Waiting for long-term economic policies
Central bank dovishness, plus fiscal and budgetary stimulus could help prolong the current cycle. But more coordination is needed to put long-term growth on a firm footing.
Central banks around the world are busy easing monetary policy again, injecting new liquidity into markets in a bid to stimulate flagging growth and inflation rates. This is why, as in previous years, an imminent global recession is not our central scenario. Yes, global manufacturing is in the doldrums, but there are signs that the slowdown in global activity might be reaching a trough. The economic cycle, already the longest since World War Two in the US, could be prolonged.
Mario Draghi used the press conference following the latest European Central Bank (ECB) stimulus announcement in mid-September to call on governments with fiscal space "to act in an effective and timely manner". Indeed, there are stirrings on that front, with governments from London to Beijing starting to open the budgetary purse strings. The government of Emmanuel Macron is estimated to have injected EUR 25bn into the French economy since he took office in 2016, for example, with EUR 5bn in tax cuts in the offing. Faced with declining growth, voices are even being raised within Germany about the country’s rigid adherence to a balanced or surplus budget.
In general, we believe a greater concertation between monetary and fiscal experts to come up with fresh economic policies could produce more enduring results. There is still a chance for authorities in the West to pre-empt the risk of ‘Japanisation’—of decades-long low growth and inflation. But salvation will not come from stop-gap monetary measures or from a scatter-gun approach to spending public money. Instead, policy makers need to concentrate on encouraging investment and innovation, still the two main pillars of high-quality, self-sustaining growth.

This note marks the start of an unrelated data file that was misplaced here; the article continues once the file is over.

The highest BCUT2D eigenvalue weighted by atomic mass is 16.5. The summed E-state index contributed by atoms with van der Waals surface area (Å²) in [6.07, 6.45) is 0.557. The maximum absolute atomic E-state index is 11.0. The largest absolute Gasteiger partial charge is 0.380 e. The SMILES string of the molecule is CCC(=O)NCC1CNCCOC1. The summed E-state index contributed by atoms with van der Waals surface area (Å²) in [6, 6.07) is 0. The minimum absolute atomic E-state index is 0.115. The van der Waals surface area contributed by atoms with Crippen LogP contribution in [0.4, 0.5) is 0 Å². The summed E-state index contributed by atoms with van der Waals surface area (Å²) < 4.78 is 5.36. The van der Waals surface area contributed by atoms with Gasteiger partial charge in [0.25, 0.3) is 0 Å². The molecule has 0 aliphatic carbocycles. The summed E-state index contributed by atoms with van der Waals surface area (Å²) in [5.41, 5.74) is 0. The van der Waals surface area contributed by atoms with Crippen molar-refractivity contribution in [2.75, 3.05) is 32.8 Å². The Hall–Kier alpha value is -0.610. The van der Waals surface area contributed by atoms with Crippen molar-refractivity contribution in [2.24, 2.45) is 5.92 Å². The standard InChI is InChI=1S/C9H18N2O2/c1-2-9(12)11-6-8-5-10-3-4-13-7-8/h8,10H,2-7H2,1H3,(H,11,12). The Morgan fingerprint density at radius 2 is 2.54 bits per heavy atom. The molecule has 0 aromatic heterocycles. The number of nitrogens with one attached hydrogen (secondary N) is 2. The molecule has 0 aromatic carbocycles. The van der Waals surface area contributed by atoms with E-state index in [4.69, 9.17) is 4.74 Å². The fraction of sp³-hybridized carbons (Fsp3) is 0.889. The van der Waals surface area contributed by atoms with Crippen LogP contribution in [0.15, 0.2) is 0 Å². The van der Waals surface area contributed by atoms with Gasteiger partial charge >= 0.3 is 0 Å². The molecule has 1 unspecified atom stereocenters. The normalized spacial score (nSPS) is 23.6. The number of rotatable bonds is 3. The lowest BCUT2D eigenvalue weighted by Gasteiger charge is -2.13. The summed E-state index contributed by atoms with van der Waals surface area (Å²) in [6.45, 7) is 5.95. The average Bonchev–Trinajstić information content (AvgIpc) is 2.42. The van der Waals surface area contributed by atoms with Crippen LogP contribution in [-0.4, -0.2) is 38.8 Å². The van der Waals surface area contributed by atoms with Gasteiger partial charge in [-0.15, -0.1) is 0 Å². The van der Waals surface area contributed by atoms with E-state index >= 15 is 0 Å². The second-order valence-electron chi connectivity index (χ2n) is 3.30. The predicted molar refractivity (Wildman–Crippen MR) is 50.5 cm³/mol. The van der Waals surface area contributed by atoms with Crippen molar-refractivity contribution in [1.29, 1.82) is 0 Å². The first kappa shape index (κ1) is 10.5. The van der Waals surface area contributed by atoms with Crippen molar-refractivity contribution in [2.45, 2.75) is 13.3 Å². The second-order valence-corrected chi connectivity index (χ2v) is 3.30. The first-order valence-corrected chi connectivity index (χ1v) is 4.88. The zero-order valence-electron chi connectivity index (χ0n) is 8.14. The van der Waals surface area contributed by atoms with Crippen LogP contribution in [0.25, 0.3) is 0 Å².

“We believe a greater concertation between monetary and fiscal experts to come up with fresh economic policies could produce more enduring results.”
However, there are two problems to concertation: on the one hand, monetary policy, including quantitative easing, is becoming increasingly ineffective, with interest rates already so low and negative bond yields showing liquidity is abundantly available, it is not clear that the latest ECB’s policy moves will have an enduring impact. And as for fiscal/budgetary policy, in many leading economies, public debt is well over the 60% of GDP level, beyond which it becomes difficult to ease fiscal policy in any sustainable way. Setting the right priorities for the most productive allocation of capital is complex and takes time to implement, and is not aided by short-term political calculations.
Yet, by at least stabilising economic prospects at their current (low) level and dispelling the risk of an imminent recession, the latest stimulus moves should provide greater visibility for risk assets, helping valuations remain at their current high levels, or even push them higher. Earnings expectations for this year, which in the case of US equities have fallen dramatically, could stabilise. Finally, combined monetary and fiscal stimulus should help offset the negative effect of trade tensions.
As for fixed income, the downward pressure on yields exerted by central bank dovishness could be more than offset by rising fiscal stimulus. By helping dispel the fears of imminent recession, this could reverse the fall in long-term bond yields that for some time have been well below nominal growth (a powerful indicator of bonds’ fair value). While core government bonds will always have a protective role in portfolios, the prospect that they will play only a minor or negative role in generating performance needs to be taken into account in multi-asset portfolio allocation.